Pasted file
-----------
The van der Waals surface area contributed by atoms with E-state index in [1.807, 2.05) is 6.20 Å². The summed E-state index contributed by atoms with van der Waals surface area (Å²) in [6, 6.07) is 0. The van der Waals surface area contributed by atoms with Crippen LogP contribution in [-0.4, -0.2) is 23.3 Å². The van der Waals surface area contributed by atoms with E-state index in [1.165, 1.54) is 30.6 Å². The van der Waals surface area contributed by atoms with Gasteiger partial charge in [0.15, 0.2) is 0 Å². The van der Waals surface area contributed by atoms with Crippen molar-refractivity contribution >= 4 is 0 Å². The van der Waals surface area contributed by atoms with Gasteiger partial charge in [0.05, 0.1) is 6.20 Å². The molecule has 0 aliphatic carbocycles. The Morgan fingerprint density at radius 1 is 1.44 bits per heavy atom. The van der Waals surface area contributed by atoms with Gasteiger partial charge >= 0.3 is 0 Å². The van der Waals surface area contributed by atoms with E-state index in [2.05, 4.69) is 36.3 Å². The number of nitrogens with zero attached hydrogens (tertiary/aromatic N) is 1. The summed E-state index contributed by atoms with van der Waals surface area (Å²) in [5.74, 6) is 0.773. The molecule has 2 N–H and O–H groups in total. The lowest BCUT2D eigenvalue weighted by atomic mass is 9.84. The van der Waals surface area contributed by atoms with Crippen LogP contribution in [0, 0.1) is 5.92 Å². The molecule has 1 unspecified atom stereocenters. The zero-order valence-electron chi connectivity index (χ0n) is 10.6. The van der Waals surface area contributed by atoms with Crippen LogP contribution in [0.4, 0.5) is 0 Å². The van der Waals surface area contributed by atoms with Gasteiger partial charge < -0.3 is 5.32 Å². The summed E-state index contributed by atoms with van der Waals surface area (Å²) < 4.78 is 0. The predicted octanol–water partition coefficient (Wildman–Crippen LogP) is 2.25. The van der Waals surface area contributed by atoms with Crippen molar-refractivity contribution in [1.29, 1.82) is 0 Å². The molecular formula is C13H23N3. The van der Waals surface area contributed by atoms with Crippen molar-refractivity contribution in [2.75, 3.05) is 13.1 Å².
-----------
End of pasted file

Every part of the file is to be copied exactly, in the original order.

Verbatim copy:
The van der Waals surface area contributed by atoms with E-state index in [1.807, 2.05) is 6.20 Å². The summed E-state index contributed by atoms with van der Waals surface area (Å²) in [6, 6.07) is 0. The van der Waals surface area contributed by atoms with Crippen LogP contribution in [-0.4, -0.2) is 23.3 Å². The van der Waals surface area contributed by atoms with E-state index in [1.165, 1.54) is 30.6 Å². The van der Waals surface area contributed by atoms with Gasteiger partial charge in [0.15, 0.2) is 0 Å². The van der Waals surface area contributed by atoms with Crippen molar-refractivity contribution >= 4 is 0 Å². The van der Waals surface area contributed by atoms with Gasteiger partial charge in [0.05, 0.1) is 6.20 Å². The molecule has 0 aliphatic carbocycles. The Morgan fingerprint density at radius 1 is 1.44 bits per heavy atom. The van der Waals surface area contributed by atoms with Gasteiger partial charge >= 0.3 is 0 Å². The van der Waals surface area contributed by atoms with E-state index in [2.05, 4.69) is 36.3 Å². The number of nitrogens with zero attached hydrogens (tertiary/aromatic N) is 1. The summed E-state index contributed by atoms with van der Waals surface area (Å²) in [5.74, 6) is 0.773. The molecule has 2 N–H and O–H groups in total. The lowest BCUT2D eigenvalue weighted by atomic mass is 9.84. The van der Waals surface area contributed by atoms with Crippen LogP contribution in [0, 0.1) is 5.92 Å². The molecule has 1 unspecified atom stereocenters. The zero-order valence-electron chi connectivity index (χ0n) is 10.6. The van der Waals surface area contributed by atoms with Crippen LogP contribution in [0.4, 0.5) is 0 Å². The van der Waals surface area contributed by atoms with Gasteiger partial charge < -0.3 is 5.32 Å². The summed E-state index contributed by atoms with van der Waals surface area (Å²) < 4.78 is 0. The predicted octanol–water partition coefficient (Wildman–Crippen LogP) is 2.25. The van der Waals surface area contributed by atoms with Crippen molar-refractivity contribution in [1.29, 1.82) is 0 Å². The molecular formula is C13H23N3. The van der Waals surface area contributed by atoms with Crippen molar-refractivity contribution in [2.75, 3.05) is 13.1 Å².